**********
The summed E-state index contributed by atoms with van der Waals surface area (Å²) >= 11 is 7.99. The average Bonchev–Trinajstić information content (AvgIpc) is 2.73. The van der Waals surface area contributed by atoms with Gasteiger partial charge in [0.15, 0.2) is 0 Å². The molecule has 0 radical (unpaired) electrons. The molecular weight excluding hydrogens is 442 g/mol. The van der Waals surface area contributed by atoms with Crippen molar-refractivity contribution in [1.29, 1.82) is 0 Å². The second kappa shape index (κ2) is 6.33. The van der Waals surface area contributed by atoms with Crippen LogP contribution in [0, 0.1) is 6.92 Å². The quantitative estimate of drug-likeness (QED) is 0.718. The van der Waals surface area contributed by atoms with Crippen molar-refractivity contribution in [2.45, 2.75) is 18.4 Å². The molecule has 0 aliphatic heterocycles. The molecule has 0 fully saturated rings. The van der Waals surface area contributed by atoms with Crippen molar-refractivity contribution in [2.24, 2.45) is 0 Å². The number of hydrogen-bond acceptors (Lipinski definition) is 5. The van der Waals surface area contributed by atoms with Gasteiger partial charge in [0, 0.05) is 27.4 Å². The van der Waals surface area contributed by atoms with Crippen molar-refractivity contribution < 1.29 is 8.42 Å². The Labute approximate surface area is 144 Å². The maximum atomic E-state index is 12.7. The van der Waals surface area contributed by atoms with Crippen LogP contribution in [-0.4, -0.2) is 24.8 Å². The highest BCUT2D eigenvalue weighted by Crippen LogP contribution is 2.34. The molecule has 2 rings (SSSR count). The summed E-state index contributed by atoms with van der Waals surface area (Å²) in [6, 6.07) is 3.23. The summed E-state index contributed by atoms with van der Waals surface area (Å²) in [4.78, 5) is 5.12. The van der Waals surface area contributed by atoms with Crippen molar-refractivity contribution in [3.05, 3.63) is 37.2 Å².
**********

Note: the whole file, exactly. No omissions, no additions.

The summed E-state index contributed by atoms with van der Waals surface area (Å²) >= 11 is 7.99. The average Bonchev–Trinajstić information content (AvgIpc) is 2.73. The van der Waals surface area contributed by atoms with Gasteiger partial charge in [0.15, 0.2) is 0 Å². The molecule has 0 radical (unpaired) electrons. The molecular weight excluding hydrogens is 442 g/mol. The van der Waals surface area contributed by atoms with Crippen molar-refractivity contribution in [1.29, 1.82) is 0 Å². The second kappa shape index (κ2) is 6.33. The van der Waals surface area contributed by atoms with Crippen LogP contribution in [0, 0.1) is 6.92 Å². The quantitative estimate of drug-likeness (QED) is 0.718. The van der Waals surface area contributed by atoms with Crippen molar-refractivity contribution in [2.45, 2.75) is 18.4 Å². The molecule has 0 aliphatic heterocycles. The molecule has 0 fully saturated rings. The van der Waals surface area contributed by atoms with Crippen molar-refractivity contribution in [2.24, 2.45) is 0 Å². The number of hydrogen-bond acceptors (Lipinski definition) is 5. The van der Waals surface area contributed by atoms with Gasteiger partial charge in [0, 0.05) is 27.4 Å². The van der Waals surface area contributed by atoms with Crippen molar-refractivity contribution < 1.29 is 8.42 Å². The Labute approximate surface area is 144 Å². The maximum atomic E-state index is 12.7. The van der Waals surface area contributed by atoms with Crippen LogP contribution in [-0.4, -0.2) is 24.8 Å². The highest BCUT2D eigenvalue weighted by Crippen LogP contribution is 2.34. The molecule has 2 rings (SSSR count). The summed E-state index contributed by atoms with van der Waals surface area (Å²) in [6, 6.07) is 3.23. The summed E-state index contributed by atoms with van der Waals surface area (Å²) in [4.78, 5) is 5.12. The van der Waals surface area contributed by atoms with Crippen molar-refractivity contribution in [3.05, 3.63) is 37.2 Å².